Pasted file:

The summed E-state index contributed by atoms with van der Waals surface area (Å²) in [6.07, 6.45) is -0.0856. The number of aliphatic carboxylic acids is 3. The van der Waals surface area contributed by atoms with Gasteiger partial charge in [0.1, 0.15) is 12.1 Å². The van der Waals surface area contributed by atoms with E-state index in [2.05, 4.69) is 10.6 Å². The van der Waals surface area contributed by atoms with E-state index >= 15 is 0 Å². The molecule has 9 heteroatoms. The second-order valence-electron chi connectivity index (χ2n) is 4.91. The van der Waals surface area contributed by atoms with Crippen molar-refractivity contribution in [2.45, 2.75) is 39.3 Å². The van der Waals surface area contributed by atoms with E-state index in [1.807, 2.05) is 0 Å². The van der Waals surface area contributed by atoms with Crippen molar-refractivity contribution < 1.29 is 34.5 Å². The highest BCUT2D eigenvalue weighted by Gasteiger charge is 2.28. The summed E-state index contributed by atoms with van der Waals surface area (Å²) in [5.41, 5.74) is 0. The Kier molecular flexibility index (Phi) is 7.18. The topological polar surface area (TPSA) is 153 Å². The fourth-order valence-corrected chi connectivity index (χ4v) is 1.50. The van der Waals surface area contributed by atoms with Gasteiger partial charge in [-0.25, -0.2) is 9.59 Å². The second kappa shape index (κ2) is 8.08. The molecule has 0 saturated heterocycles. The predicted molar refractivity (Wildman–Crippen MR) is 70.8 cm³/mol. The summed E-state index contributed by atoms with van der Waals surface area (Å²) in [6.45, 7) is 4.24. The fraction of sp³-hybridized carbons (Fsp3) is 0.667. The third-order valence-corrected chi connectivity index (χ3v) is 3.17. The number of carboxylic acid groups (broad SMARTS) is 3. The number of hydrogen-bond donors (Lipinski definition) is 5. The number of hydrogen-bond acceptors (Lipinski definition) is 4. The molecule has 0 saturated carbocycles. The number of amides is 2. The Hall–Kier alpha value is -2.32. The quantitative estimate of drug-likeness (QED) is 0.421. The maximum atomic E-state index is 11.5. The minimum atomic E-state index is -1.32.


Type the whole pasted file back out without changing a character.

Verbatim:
The summed E-state index contributed by atoms with van der Waals surface area (Å²) in [6.07, 6.45) is -0.0856. The number of aliphatic carboxylic acids is 3. The van der Waals surface area contributed by atoms with Gasteiger partial charge in [0.1, 0.15) is 12.1 Å². The van der Waals surface area contributed by atoms with E-state index in [2.05, 4.69) is 10.6 Å². The van der Waals surface area contributed by atoms with E-state index >= 15 is 0 Å². The molecule has 9 heteroatoms. The second-order valence-electron chi connectivity index (χ2n) is 4.91. The van der Waals surface area contributed by atoms with Crippen molar-refractivity contribution in [2.45, 2.75) is 39.3 Å². The van der Waals surface area contributed by atoms with E-state index in [1.807, 2.05) is 0 Å². The van der Waals surface area contributed by atoms with Crippen molar-refractivity contribution < 1.29 is 34.5 Å². The highest BCUT2D eigenvalue weighted by Gasteiger charge is 2.28. The summed E-state index contributed by atoms with van der Waals surface area (Å²) in [5.41, 5.74) is 0. The Kier molecular flexibility index (Phi) is 7.18. The topological polar surface area (TPSA) is 153 Å². The fourth-order valence-corrected chi connectivity index (χ4v) is 1.50. The van der Waals surface area contributed by atoms with Gasteiger partial charge in [-0.25, -0.2) is 9.59 Å². The second kappa shape index (κ2) is 8.08. The molecule has 0 saturated heterocycles. The predicted molar refractivity (Wildman–Crippen MR) is 70.8 cm³/mol. The summed E-state index contributed by atoms with van der Waals surface area (Å²) in [6.45, 7) is 4.24. The fraction of sp³-hybridized carbons (Fsp3) is 0.667. The third-order valence-corrected chi connectivity index (χ3v) is 3.17. The number of carboxylic acid groups (broad SMARTS) is 3. The number of hydrogen-bond donors (Lipinski definition) is 5. The number of hydrogen-bond acceptors (Lipinski definition) is 4. The molecule has 0 saturated carbocycles. The number of amides is 2. The Hall–Kier alpha value is -2.32. The quantitative estimate of drug-likeness (QED) is 0.421. The maximum atomic E-state index is 11.5. The minimum atomic E-state index is -1.32.